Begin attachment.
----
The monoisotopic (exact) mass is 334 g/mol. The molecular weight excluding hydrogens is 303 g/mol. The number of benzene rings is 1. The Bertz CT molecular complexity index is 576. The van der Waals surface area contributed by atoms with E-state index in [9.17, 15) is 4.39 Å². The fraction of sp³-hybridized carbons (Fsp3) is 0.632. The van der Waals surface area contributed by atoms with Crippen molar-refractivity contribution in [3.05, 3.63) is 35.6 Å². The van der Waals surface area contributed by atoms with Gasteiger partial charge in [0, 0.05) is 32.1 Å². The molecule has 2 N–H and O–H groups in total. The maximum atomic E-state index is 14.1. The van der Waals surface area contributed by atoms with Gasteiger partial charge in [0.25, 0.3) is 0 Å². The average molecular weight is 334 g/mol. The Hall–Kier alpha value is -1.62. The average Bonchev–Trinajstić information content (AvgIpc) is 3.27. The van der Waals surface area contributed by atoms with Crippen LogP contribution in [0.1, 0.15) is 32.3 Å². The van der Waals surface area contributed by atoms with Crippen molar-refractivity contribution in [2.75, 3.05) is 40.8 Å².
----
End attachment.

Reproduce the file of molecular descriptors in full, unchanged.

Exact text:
The monoisotopic (exact) mass is 334 g/mol. The molecular weight excluding hydrogens is 303 g/mol. The number of benzene rings is 1. The Bertz CT molecular complexity index is 576. The van der Waals surface area contributed by atoms with E-state index in [9.17, 15) is 4.39 Å². The fraction of sp³-hybridized carbons (Fsp3) is 0.632. The van der Waals surface area contributed by atoms with Crippen molar-refractivity contribution in [3.05, 3.63) is 35.6 Å². The van der Waals surface area contributed by atoms with Gasteiger partial charge in [0, 0.05) is 32.1 Å². The molecule has 2 N–H and O–H groups in total. The maximum atomic E-state index is 14.1. The van der Waals surface area contributed by atoms with Gasteiger partial charge in [0.25, 0.3) is 0 Å². The average molecular weight is 334 g/mol. The Hall–Kier alpha value is -1.62. The average Bonchev–Trinajstić information content (AvgIpc) is 3.27. The van der Waals surface area contributed by atoms with Crippen LogP contribution in [0.1, 0.15) is 32.3 Å². The van der Waals surface area contributed by atoms with Crippen molar-refractivity contribution in [2.75, 3.05) is 40.8 Å².